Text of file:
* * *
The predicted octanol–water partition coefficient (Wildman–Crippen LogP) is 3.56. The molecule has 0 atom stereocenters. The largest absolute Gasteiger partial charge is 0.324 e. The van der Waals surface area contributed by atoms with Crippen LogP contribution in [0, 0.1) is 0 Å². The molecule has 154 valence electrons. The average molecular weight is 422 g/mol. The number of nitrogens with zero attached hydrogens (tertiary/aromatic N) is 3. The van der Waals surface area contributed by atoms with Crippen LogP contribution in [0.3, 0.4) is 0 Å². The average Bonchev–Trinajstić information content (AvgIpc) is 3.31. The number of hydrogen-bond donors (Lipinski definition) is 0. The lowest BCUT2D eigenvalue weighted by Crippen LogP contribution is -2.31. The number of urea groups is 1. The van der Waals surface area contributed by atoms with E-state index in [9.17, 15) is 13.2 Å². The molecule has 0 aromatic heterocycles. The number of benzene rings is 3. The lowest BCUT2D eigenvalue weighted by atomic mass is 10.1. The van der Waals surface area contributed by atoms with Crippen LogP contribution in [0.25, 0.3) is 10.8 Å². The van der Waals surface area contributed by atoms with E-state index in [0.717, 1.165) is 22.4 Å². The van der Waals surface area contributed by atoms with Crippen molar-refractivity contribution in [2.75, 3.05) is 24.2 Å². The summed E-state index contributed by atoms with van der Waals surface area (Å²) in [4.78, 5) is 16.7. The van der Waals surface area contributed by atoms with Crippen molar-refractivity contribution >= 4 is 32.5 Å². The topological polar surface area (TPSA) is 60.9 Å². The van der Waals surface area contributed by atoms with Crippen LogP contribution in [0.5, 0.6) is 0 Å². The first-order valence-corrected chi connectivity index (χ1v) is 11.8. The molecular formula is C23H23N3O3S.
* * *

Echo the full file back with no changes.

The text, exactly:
The predicted octanol–water partition coefficient (Wildman–Crippen LogP) is 3.56. The molecule has 0 atom stereocenters. The largest absolute Gasteiger partial charge is 0.324 e. The van der Waals surface area contributed by atoms with Crippen LogP contribution in [0, 0.1) is 0 Å². The molecule has 154 valence electrons. The average molecular weight is 422 g/mol. The number of nitrogens with zero attached hydrogens (tertiary/aromatic N) is 3. The van der Waals surface area contributed by atoms with Crippen LogP contribution in [0.3, 0.4) is 0 Å². The average Bonchev–Trinajstić information content (AvgIpc) is 3.31. The number of hydrogen-bond donors (Lipinski definition) is 0. The lowest BCUT2D eigenvalue weighted by Crippen LogP contribution is -2.31. The number of urea groups is 1. The van der Waals surface area contributed by atoms with E-state index in [9.17, 15) is 13.2 Å². The molecule has 0 aromatic heterocycles. The number of benzene rings is 3. The lowest BCUT2D eigenvalue weighted by atomic mass is 10.1. The van der Waals surface area contributed by atoms with Crippen LogP contribution in [0.25, 0.3) is 10.8 Å². The van der Waals surface area contributed by atoms with E-state index in [0.717, 1.165) is 22.4 Å². The van der Waals surface area contributed by atoms with Crippen molar-refractivity contribution in [2.75, 3.05) is 24.2 Å². The summed E-state index contributed by atoms with van der Waals surface area (Å²) in [4.78, 5) is 16.7. The van der Waals surface area contributed by atoms with Crippen molar-refractivity contribution >= 4 is 32.5 Å². The topological polar surface area (TPSA) is 60.9 Å². The van der Waals surface area contributed by atoms with Crippen LogP contribution in [0.5, 0.6) is 0 Å². The first-order valence-corrected chi connectivity index (χ1v) is 11.8. The molecular formula is C23H23N3O3S.